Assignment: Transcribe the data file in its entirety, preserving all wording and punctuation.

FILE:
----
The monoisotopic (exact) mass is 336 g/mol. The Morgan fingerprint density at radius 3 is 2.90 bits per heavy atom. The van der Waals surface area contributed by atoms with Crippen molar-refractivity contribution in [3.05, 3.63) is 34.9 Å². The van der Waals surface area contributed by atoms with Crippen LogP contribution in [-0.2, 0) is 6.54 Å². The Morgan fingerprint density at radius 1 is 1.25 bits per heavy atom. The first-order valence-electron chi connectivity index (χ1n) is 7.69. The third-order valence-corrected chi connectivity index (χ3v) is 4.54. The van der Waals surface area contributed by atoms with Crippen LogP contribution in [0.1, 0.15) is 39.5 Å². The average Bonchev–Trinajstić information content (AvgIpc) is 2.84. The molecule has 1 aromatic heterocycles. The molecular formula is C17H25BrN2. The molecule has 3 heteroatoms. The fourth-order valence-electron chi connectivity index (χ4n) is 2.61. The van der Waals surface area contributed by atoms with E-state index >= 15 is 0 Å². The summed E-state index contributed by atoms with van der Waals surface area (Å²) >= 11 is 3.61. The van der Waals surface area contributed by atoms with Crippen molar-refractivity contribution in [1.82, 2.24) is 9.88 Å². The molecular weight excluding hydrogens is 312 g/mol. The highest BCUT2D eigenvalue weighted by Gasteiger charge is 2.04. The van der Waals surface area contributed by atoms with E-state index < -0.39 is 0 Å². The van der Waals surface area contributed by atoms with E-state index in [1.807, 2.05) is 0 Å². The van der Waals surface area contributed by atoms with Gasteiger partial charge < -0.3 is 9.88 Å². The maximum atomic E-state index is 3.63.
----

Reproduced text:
The monoisotopic (exact) mass is 336 g/mol. The Morgan fingerprint density at radius 3 is 2.90 bits per heavy atom. The van der Waals surface area contributed by atoms with Crippen molar-refractivity contribution in [3.05, 3.63) is 34.9 Å². The van der Waals surface area contributed by atoms with Crippen LogP contribution in [-0.2, 0) is 6.54 Å². The Morgan fingerprint density at radius 1 is 1.25 bits per heavy atom. The first-order valence-electron chi connectivity index (χ1n) is 7.69. The third-order valence-corrected chi connectivity index (χ3v) is 4.54. The van der Waals surface area contributed by atoms with Crippen LogP contribution in [0.1, 0.15) is 39.5 Å². The average Bonchev–Trinajstić information content (AvgIpc) is 2.84. The molecule has 1 aromatic heterocycles. The molecular formula is C17H25BrN2. The molecule has 3 heteroatoms. The fourth-order valence-electron chi connectivity index (χ4n) is 2.61. The van der Waals surface area contributed by atoms with E-state index >= 15 is 0 Å². The summed E-state index contributed by atoms with van der Waals surface area (Å²) >= 11 is 3.61. The van der Waals surface area contributed by atoms with Crippen molar-refractivity contribution in [1.82, 2.24) is 9.88 Å². The molecular weight excluding hydrogens is 312 g/mol. The highest BCUT2D eigenvalue weighted by Gasteiger charge is 2.04. The van der Waals surface area contributed by atoms with E-state index < -0.39 is 0 Å². The van der Waals surface area contributed by atoms with E-state index in [1.807, 2.05) is 0 Å². The van der Waals surface area contributed by atoms with Gasteiger partial charge < -0.3 is 9.88 Å². The maximum atomic E-state index is 3.63.